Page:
We’re half way done with 2016, which means 2015 is almost out of reach.
Now that you’ve stopped accidentally writing “2015” on your checks (checks!?) we present an arbitrary but objective list of 30 top albums of 2015. In an effort to maintain your attention I’ve limited each blurb to 140 characters or less. They still Tweet in 2016, right?
Yes, this should have been posted months ago.
Yes, sometimes drafts stay unpublished and no one notices until June.
And yes, these albums still kick ass and should be back on your radar.
30. The Weeknd — Beauty Behind The Madness
Feel your face yet? Cuz there’s a lot more to this LP. Weird seeing Tesfaye topping mainstream charts, but his appeal is undeni-Abel.
29. SOAK — Before We Forgot How to Dream
An 18 year old Irish girl writing huge & intimate echoey indie ballads? Sure. Lyrically & musically unjaded by the world & adulthood. Get some.
28. Beirut — No No No
It’s back to Eastern Euro-folk for Condon. An acoustic smorgasbord, it makes a hybrid of sonic & organic tones. A real … Turkish delight.
27. Ryan Adams — 1989
An odd triumph. Adams takes a great album & makes it another kind of great. It’s a credit to TSwift as an artist & Adams as a mod-rock interpreter.
26. Kacey Musgraves — Pageant Material
I tried not to like this album. It’s too obvious. Too country. Too saccharine. But if this is the new sound & substance of country music, sign me up.
25. Joan Shelley — Over and Even
Paints a picture of the South much more sonic & bucolic than most Kentucky artists. Like plopping Joni Mitchell into the Bluegrass State.
24. Blur — The Magic Whip
Great to get a new Blur album – not a Albarn album (no offense). Born of serendipitous recording sessions in Tokyo, the moody art-pop is back.
23. Björk — Vulnicura
A rarity for Bjork – focusing on a specific emotion like heartache = a long missing intensity & humanity. Peaks at Black Lake’s 10 min release.
22. Sleater-Kinney — No Cities to Love
A syncopation, percussive presence, & brevity that’s all new to SK. Just as political & polemic as The Woods. Not a wasted note after 10 years.
21. Jason Isbell — Something More Than Free
More celebratory & forward facing than Southeastern. Tunes about love, family, work, & life. It’s nice to see Isbell settling into sobriety.
20. Low — Ones and Sixes
Alan & Mimi are back to anxiety ridden, grief stricken rock. Surprisingly electronic, which sometimes dominates, but creates dark, alien soundscapes.
19. Natalie Prass — Natalie Prass
Moves from Greenwich Village to Laurel Canyon, a push West that finds the music modernizing, growing, & deepening. Sultry & delicate.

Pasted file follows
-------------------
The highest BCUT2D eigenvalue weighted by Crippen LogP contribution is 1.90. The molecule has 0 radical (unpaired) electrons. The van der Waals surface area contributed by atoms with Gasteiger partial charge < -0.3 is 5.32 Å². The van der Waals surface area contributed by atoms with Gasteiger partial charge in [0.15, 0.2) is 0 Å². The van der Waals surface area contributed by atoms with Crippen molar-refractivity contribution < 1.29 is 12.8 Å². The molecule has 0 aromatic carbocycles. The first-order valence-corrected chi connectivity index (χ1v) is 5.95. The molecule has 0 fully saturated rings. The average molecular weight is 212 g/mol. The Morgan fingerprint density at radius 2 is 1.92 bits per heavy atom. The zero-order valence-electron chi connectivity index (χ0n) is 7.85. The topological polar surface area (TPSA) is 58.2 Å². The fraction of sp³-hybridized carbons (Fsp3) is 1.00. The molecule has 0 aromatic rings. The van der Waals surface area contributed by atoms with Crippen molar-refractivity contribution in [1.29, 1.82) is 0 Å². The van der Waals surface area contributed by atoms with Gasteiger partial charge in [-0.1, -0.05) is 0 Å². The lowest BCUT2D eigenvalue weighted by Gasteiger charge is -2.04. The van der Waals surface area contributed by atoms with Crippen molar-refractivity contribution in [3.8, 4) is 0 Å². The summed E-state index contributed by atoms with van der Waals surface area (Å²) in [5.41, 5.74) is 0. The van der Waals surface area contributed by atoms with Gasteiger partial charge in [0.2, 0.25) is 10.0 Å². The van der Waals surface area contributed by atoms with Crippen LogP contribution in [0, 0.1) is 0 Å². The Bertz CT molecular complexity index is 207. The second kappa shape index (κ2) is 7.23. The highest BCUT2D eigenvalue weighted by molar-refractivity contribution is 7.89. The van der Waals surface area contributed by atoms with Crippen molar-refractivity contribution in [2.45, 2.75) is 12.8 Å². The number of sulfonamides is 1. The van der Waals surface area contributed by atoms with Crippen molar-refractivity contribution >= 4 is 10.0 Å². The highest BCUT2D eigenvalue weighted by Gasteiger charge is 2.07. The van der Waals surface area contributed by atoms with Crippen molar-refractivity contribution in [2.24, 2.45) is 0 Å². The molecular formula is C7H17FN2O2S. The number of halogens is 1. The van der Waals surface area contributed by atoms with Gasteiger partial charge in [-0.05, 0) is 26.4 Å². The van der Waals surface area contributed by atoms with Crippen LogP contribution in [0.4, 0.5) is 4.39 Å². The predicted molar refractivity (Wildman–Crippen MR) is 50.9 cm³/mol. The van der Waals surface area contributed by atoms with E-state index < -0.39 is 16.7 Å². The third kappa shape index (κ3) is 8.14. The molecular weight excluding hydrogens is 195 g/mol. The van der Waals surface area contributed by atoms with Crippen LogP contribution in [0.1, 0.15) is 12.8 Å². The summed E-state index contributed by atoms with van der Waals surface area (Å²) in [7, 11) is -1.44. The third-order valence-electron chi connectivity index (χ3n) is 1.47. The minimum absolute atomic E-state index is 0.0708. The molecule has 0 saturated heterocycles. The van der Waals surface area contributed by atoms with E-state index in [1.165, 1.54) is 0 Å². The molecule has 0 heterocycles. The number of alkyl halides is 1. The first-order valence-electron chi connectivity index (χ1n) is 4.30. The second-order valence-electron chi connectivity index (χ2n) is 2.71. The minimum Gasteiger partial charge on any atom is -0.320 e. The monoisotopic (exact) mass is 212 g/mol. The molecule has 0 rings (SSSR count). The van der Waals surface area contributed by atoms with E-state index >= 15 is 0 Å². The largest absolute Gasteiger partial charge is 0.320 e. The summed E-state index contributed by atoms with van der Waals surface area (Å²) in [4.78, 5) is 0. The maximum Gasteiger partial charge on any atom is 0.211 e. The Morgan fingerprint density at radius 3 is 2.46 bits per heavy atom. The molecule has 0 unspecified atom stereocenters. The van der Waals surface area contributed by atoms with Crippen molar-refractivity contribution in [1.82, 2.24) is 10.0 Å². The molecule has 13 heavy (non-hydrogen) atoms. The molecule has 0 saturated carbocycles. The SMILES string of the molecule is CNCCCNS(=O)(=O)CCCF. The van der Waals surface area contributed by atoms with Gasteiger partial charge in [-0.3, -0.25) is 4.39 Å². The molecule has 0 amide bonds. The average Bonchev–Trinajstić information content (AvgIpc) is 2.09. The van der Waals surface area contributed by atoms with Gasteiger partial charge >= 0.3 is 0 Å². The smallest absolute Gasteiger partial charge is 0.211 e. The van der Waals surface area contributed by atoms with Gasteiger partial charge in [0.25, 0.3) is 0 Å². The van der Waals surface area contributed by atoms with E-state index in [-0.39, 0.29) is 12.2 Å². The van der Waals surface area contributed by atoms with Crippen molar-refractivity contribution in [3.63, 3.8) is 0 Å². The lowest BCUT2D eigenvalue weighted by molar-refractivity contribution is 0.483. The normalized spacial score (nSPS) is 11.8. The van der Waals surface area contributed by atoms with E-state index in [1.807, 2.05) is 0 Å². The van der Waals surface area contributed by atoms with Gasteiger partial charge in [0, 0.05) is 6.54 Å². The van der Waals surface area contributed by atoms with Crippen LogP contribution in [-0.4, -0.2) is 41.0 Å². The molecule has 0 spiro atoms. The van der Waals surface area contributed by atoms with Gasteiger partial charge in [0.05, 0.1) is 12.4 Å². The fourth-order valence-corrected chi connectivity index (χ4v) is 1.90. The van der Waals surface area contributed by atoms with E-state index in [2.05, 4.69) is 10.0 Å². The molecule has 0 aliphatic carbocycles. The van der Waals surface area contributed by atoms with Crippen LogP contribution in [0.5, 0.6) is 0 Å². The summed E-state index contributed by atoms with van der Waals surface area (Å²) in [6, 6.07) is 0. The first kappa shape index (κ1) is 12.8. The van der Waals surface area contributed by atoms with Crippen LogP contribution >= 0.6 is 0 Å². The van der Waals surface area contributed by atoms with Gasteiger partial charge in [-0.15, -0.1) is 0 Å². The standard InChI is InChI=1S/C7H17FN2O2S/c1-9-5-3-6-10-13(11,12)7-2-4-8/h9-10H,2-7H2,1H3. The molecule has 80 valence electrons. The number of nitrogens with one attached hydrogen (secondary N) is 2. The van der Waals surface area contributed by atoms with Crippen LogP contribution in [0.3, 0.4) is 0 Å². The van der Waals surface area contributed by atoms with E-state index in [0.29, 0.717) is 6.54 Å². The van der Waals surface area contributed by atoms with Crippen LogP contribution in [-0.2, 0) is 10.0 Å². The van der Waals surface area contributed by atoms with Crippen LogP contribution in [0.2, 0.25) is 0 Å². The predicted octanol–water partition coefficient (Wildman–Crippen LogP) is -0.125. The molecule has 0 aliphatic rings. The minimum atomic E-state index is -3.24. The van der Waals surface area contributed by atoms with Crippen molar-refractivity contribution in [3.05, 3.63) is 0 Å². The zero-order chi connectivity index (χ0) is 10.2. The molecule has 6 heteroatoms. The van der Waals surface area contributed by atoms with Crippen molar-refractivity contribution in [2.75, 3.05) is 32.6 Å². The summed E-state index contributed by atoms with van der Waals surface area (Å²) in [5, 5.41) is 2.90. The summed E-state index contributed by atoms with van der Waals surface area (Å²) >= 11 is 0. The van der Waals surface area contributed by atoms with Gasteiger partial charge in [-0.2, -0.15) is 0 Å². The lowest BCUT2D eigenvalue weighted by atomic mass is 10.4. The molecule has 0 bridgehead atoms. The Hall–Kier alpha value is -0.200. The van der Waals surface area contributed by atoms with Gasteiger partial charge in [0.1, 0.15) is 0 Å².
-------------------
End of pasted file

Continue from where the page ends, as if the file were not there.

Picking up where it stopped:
18. Joanna Newsom — Divers
What century does she exist in?! It’s 18th cent. Europe, 19th cent. Western frontier, 20th cent. ragtime. So dense, rich, & transporting.
17. Eskimeaux — O.K.
“In my dreams you’re a bathtub running / you are warm & tender & bubbling / you are cold & bristling & struggling” Shocked I love this so much.
16. Torres — Sprinter
This year’s PJ Harvey – how’s that for high praise? Vocals that emote & lyrically deliver more than just sing. Such kinetic darkness.
15. Father John Misty — I Love You, Honeybear
Nihilistic meets lovestruck. Poppier & riskier than Fear Fun, often hitting but sometimes missing. Don’t let his persona taint the tunes.
14. My Morning Jacket — The Waterfall
Has arrangements & sonic elements that MMJ weren’t capable of in their early days. A bit unfocused at times, but surprisingly airy and joyful.
13. Wilco — Star Wars
Tweedy throwing tunes at his band & this is what sticks. Great cuz it was unexpected & sounds completely organic. Nels’ fingerprints all over.
12. Belle & Sebastian — Girls in Peacetime Want to Dance
Somehow makes Glaswegian nostalgia relatable & relevant. Their most confident album to date. To quote this track, it’s a “quiet revolution.”
11. Lianne La Havas — Blood
Jamaican & Greek goddess. Most effortless album of ’16. Certainly the sexiest. Sade for the hip hop age; Nina for a contemporary slow groove.
10. Kurt Vile — B’Lieve I’m Goin Down
A more efficient & focused “Pretty Daze.” Subtle guitars, sleepy pianos, & percussive banjos. Best opener of ’16. A floating stoned melancholy.
9. Chvrches — Every Open Eye
Everyone caught up to Chvrches, so 2 years later they went & moved the bar higher, this time adding a surprising dash of neo-disco & new wave.
8. Courtney Barnett — Sometimes I Sit and Think and Sometimes I Just Sit
Fairly pedestrian on paper. Guitar, bass, drums, & pub rock ballads. But she’s more Liz Phair than that, but w/ Aussie accent & wry lyrics.
7. Tame Impala — Currents
Their indie-70s soft rock sound gets an injection of R&B & Hip Hop. I miss the guitars & it sonically meanders too often. But not a let down.
6. Beach House — Depression Cherry
Entrenched & dialed down. Comforting melancholy. A real depression cherry. More insular than previous releases, like a sonic, vast emptiness.
5. Leon Bridges — Coming Home
Delicious ’60s R&B. Song structure? Check. Reverb? Check. Church organs, horns, & doo wop? Check. The look & sound?! Cooke would approve.
4. Grimes — Art Angels
Too poppy? Too accessible? Too radio friendly? Nah bruh, listen closer. 90s pop without the irony, a little twang, a little R&B, a little rock.
3. Kendrick Lamar — To Pimp a Butterfly
Is to Compton what Lou Reed was to NYC. Most important LP of the year. Flying Lotus all over its DNA. Didja see him on the Grammys!? Damn!
2. Jamie XX — In Colour
Its euphoric atmosphere of dance music hearkens to early 2000s where his UK dance remixes helped define the genre. Celebratory and anthemic.
1. Sufjan Stevens — Carrie & Lowell
Memory & mourning, uncertainty & heartache, devotion & resentment. A complicated tribute to a dead mother. Most personal album I’ve ever heard.